Budapest, 2017. április 9. Résztvevõk az Oktatási szabadságot csoport Szabad ország, szabad CEU, szabad gondolat! címmel meghirdetett demonstrációján a Parlament elõtti Kossuth Lajos téren 2017. április 9-én. A jelenlévõk a nemzeti felsõoktatásról szóló törvény április 4-i módosítása ellen tiltakoznak, amely szerintük ellehetetleníti a Közép-európai Egyetem (CEU) magyarországi mûködését. Ezért arra kérik Áder János köztársasági elnököt, hogy ne írja alá az elfogadott törvényt. MTI Fotó: Balogh Zoltán

Budapest (MTI) – Opposition parties on Monday criticised President János Áder for signing an amended law on higher education which governs the operations of foreign universities in Hungary.

The Socialist Party said Áder had “proved that he is unfit to serve as president”, arguing that he was “unable to determine the interests of the nation or embody its unity”.

“János Áder is just a partisan soldier for whom [Prime Minister] Viktor Orbán’s opinion is more important than the uniform will of millions of people,” the party said in a statement.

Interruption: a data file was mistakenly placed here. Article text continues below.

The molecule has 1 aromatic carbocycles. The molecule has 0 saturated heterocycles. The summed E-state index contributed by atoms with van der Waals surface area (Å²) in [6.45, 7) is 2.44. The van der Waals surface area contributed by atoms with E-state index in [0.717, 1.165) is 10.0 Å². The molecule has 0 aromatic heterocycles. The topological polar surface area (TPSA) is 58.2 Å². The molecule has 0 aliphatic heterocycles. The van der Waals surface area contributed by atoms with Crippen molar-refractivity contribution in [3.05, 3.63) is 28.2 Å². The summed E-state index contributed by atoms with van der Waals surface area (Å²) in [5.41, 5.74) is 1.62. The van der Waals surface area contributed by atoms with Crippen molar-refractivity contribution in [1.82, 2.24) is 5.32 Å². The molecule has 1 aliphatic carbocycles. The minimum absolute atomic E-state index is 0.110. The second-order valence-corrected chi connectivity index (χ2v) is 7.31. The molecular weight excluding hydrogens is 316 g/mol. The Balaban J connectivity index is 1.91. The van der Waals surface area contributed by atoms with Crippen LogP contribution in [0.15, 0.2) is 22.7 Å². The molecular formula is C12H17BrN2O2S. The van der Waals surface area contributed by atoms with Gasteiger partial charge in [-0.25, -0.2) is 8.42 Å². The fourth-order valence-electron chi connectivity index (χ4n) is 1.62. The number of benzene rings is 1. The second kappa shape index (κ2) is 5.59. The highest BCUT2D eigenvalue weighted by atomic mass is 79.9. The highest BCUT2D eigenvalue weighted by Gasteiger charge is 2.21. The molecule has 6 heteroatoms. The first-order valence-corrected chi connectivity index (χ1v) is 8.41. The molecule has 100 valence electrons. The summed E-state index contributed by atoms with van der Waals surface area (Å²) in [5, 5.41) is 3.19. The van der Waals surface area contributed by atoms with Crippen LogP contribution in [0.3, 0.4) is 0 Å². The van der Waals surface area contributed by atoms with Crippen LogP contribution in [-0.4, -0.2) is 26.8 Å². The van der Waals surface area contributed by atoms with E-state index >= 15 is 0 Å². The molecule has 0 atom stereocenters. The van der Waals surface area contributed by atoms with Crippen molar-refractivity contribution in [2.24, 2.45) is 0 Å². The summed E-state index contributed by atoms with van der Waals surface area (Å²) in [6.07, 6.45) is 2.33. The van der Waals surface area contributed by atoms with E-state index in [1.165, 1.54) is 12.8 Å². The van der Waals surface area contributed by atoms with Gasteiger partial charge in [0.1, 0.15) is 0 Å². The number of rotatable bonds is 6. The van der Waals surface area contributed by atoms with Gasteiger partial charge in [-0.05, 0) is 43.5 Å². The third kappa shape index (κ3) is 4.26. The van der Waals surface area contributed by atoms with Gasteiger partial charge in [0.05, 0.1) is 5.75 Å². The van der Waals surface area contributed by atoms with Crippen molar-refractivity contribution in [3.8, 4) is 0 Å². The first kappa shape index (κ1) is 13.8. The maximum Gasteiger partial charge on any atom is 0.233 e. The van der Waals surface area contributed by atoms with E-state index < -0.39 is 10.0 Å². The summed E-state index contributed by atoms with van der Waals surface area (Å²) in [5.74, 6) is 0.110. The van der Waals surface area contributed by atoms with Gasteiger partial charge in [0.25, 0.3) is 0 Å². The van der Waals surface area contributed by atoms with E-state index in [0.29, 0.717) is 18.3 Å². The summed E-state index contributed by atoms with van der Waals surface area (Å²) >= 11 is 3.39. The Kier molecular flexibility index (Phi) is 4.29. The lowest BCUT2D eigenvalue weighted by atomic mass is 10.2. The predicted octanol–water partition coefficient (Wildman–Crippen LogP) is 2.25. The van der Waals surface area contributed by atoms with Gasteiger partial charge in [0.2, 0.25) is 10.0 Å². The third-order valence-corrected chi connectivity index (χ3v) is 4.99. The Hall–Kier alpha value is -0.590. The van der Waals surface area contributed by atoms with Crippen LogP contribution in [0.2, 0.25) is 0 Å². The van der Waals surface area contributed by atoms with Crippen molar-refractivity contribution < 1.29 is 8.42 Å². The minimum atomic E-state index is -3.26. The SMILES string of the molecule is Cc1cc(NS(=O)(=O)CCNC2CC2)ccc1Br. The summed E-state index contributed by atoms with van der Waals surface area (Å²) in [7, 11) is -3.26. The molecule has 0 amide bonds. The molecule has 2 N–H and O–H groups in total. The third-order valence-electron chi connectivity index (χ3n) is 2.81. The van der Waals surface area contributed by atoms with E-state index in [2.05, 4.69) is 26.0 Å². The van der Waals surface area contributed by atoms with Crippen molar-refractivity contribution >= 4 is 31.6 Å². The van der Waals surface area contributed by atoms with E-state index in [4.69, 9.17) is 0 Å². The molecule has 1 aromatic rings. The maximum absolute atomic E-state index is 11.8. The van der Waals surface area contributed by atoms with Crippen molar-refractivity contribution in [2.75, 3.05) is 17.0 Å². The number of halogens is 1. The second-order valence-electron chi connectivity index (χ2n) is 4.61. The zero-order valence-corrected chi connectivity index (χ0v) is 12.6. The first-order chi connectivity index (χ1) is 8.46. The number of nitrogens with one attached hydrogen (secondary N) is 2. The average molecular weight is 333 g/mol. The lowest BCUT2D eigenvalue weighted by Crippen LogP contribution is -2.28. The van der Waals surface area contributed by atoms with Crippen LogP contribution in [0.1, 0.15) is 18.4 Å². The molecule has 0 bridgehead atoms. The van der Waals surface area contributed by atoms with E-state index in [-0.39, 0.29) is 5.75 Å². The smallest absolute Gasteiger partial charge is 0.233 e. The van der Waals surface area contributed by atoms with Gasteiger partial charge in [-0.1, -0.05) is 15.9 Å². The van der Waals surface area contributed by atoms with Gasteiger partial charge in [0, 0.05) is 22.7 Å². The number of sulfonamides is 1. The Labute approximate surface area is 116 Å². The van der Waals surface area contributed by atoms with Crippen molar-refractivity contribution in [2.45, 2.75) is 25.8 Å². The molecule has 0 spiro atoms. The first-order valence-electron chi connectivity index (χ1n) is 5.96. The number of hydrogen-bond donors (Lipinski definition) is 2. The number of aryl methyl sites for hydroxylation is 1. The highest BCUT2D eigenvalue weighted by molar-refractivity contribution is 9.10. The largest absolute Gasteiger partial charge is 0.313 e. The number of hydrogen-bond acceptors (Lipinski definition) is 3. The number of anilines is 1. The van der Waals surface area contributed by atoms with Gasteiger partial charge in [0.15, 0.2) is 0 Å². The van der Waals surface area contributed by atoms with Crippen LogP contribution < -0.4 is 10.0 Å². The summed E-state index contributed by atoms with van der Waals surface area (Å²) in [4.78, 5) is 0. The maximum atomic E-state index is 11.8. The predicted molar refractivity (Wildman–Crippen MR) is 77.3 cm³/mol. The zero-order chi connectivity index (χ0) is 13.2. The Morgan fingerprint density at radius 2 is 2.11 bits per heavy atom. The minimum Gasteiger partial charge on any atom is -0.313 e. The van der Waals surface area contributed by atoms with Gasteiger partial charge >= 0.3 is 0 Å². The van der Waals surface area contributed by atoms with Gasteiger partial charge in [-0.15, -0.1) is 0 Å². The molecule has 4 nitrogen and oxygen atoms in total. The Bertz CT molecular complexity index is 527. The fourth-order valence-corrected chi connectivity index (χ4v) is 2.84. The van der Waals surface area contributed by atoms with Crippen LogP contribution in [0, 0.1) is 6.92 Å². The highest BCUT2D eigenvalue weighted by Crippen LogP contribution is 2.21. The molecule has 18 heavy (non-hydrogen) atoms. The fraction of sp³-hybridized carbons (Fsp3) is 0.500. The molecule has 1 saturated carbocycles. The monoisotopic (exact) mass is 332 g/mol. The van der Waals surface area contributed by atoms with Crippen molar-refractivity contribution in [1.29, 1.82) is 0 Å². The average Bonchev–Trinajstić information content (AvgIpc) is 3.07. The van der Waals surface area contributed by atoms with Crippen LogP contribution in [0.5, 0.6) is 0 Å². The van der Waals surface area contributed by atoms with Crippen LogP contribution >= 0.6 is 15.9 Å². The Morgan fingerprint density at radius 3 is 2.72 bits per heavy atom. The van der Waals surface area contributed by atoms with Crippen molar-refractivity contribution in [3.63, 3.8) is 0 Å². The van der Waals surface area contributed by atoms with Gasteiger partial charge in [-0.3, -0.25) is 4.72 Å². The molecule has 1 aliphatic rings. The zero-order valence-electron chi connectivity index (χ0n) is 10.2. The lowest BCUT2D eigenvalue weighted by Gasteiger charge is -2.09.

The Socialists said that by “chasing away” the Central European University (CEU) with the law’s implementation, the government was continuing its “anti-national” policies which they said aimed to reduce the number of “critical thinkers” in Hungary to a minimum.

Green LMP said it would appeal to the Constitutional Court over the law, saying that it is “convinced” that the law is unconstitutional. In their statement, LMP co-leaders Bernadett Szál and Ákos Hadházy asked the other opposition parties to back their appeal. They insisted that by signing the law, Áder had “once again” chosen to represent the interests of the ruling Fidesz party over those of the country.

 

The Együtt party said that by signing the law, Áder had proved that he was “unable to not to side with Fidesz” on matters of constitutionality. The party said it would no longer consider Áder a legitimate president and called on the other opposition parties to follow its example.

Áder said in a statement earlier in the day that prior to signing the amendment he had determined that it was not in violation of the right to the freedom of education or the passage in the constitution granting autonomy to higher education institutions. He said the bill was not in violation of international treaties or European Union directives, either.

Source: MTI

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